Gov. Jim Justice has consistently said his first priority throughout the novel coronavirus pandemic is to keep West Virginians safe. He said it even when his personal friend, President Donald Trump, was leaning on states to reopen prematurely to get the economy rolling again.
Justice realized that reopening businesses across the state wouldn’t do any good if it exposed more people to COVID-19.
Now, the governor is showing signs of bending to pressure — not from the White House, but from business interests — to reopen, when the state still might not be ready. The coronavirus is still a threat, deaths and cases are climbing and it’s not at all clear if West Virginia is in a position to deal with a surge.
Last week, the state slowed its reopening phases after seeing what was happening elsewhere in the country. Coronavirus cases and deaths spiked in Georgia and Texas after those states reopened. Now, Justice is saying tanning bed operations and all gyms and fitness centers need to be allowed to reopen after he or members of his administration received some calls on the issue.
Justice insisted during his Thursday briefing that he was not giving in to pressure in making those decisions. This adds to the confusion surrounding the state’s reopening plan.
The virus spreads in large crowds, but it also spreads in confined spaces and on surfaces that people touch. Abundant cleaning of those surfaces, along with wearing masks and frequent hand washing can mitigate the spread of the virus. But even if a few people stray from the guidelines, it could result in a spike in cases.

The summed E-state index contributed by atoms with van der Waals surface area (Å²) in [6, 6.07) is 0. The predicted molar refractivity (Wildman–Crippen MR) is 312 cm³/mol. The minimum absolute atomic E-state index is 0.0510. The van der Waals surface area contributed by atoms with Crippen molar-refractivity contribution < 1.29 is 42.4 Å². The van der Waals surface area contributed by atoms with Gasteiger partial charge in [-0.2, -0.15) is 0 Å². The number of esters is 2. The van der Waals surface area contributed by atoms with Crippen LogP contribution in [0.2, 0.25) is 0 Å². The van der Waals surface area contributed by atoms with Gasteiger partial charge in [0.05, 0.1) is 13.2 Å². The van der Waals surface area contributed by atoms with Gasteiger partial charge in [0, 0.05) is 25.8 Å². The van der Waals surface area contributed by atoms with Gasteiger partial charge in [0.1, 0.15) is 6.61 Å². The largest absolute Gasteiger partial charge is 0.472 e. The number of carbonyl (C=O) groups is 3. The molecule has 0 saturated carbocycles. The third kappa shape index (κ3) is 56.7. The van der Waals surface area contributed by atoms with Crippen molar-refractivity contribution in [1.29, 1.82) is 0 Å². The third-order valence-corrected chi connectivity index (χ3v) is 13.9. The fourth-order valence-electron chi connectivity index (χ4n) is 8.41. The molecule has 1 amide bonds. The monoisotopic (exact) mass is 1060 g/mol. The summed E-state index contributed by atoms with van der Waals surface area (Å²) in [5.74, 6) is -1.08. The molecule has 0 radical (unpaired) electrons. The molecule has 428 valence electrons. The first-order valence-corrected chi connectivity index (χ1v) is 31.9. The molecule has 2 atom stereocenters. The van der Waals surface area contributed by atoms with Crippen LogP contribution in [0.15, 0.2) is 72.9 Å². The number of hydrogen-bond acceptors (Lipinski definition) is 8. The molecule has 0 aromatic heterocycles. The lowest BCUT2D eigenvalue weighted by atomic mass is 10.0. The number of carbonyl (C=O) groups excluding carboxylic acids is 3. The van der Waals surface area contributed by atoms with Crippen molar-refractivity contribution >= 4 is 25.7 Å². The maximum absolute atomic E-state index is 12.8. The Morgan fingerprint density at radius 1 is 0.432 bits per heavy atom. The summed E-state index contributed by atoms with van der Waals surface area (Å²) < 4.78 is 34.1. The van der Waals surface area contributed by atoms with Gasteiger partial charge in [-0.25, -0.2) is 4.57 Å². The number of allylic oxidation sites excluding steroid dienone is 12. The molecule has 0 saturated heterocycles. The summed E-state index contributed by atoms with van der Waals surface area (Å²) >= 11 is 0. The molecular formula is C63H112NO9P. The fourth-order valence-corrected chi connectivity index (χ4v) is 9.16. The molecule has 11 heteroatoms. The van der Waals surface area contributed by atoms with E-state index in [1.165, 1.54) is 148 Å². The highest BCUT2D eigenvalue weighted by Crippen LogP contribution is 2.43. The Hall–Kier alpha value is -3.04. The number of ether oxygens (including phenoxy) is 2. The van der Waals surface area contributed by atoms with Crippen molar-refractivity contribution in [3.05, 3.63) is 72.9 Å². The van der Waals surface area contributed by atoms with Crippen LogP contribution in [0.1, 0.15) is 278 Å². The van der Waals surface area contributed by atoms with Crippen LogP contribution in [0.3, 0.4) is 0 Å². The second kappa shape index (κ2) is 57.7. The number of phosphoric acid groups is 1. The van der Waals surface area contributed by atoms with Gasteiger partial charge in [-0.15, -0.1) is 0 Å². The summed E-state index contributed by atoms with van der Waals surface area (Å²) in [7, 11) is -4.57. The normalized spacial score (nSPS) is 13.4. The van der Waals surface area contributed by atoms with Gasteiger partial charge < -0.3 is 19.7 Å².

The economic strain on businesses and the workforce is understandable, but everything still has to be balanced in view of the threat to public health. It’s not easy and it’s not simple. An economic crash also threatens public health, if the right support is not in place. But reopening in a time when cases aren’t trailing off and there’s no vaccine or other medical treatment in place puts a high demand on civic responsibility.
If Gov. Justice wants to push the throttle, it shouldn’t be because he’s taking some heat, but because it’s a carefully made decision that he believes will help the economy without hurting more West Virginians.